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GREELEY, Colo. (AP) -- Swift & Co. said Friday it has filled nearly 1,300 positions made open after immigration agents arrested workers at six plants, including one in northern Utah.
The meatpacking giant said the raids cost it as much as $50 million.
A Swift spokesman also said a strategic review to determine the company's future is continuing but no decision has been made.
Operations at Swift plants in Colorado, Minnesota, Iowa, Nebraska, Texas and Hyrum, Utah, were suspended for several hours on Dec. 12 while immigration agents arrested 1,217 workers. No company managers have been charged.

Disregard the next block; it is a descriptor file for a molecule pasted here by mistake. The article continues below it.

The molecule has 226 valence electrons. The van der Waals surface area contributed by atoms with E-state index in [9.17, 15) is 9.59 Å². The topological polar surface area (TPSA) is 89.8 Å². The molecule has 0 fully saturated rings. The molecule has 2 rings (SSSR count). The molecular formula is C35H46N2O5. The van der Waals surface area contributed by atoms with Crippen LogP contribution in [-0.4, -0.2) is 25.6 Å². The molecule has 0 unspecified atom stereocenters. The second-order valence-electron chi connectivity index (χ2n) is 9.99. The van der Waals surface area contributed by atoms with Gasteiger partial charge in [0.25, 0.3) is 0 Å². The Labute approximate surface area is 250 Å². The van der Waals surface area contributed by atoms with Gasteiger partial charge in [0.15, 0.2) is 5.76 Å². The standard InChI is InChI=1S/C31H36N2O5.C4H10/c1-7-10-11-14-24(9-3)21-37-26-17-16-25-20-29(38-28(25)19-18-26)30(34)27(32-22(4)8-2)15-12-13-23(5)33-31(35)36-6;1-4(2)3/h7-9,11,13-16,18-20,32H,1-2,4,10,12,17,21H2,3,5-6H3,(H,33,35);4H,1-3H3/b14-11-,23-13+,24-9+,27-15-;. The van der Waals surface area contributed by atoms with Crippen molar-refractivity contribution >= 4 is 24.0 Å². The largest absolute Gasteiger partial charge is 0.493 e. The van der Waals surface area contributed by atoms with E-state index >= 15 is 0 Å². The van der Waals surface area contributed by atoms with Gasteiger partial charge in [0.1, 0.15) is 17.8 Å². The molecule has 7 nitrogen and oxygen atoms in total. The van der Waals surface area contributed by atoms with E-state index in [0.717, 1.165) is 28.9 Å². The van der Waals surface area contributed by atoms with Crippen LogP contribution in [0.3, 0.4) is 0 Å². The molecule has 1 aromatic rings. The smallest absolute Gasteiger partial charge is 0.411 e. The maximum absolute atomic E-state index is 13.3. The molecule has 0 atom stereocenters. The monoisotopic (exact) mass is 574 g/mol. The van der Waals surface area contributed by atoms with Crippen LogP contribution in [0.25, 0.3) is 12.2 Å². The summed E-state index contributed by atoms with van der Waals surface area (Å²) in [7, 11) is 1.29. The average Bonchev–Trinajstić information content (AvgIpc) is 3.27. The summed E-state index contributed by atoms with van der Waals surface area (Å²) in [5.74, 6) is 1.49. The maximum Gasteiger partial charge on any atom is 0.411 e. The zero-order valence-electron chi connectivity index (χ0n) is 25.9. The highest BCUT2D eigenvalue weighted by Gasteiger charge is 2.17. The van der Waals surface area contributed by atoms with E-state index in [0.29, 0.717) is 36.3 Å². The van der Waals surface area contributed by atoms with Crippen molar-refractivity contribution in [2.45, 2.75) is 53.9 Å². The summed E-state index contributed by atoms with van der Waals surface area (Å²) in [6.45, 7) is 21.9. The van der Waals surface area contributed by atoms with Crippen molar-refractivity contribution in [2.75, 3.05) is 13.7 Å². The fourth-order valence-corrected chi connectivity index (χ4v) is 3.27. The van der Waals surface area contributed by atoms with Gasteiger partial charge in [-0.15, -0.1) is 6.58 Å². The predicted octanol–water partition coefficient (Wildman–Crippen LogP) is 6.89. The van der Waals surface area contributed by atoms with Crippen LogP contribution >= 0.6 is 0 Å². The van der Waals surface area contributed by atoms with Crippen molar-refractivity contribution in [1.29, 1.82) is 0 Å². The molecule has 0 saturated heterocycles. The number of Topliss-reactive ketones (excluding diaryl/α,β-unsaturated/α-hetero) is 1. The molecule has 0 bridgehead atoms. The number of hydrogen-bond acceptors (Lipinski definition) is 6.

The staffing returned to full force in April at two pork-processing plants and this month at the beef plants, Chief Executive Officer Sam Rovit said.
The Greeley-based company initially estimated the financial impact of the raids at $30 million for the fiscal year ending May 27. It raised that estimate Friday to as much as $50 million, saying it has taken longer than expected to return the beef plants to full production, which caused higher costs and led to lost business.
In January, the privately owned Swift said it was looking at strategies, ranging from refinancing to a sale or initial public offering of stock. Executives said they had received unsolicited inquiries.
Swift's majority shareholder is HM Capital Partners LLC and its investment partner is Booth Creek Management Corp.
(Copyright 2007 by The Associated Press. All Rights Reserved.)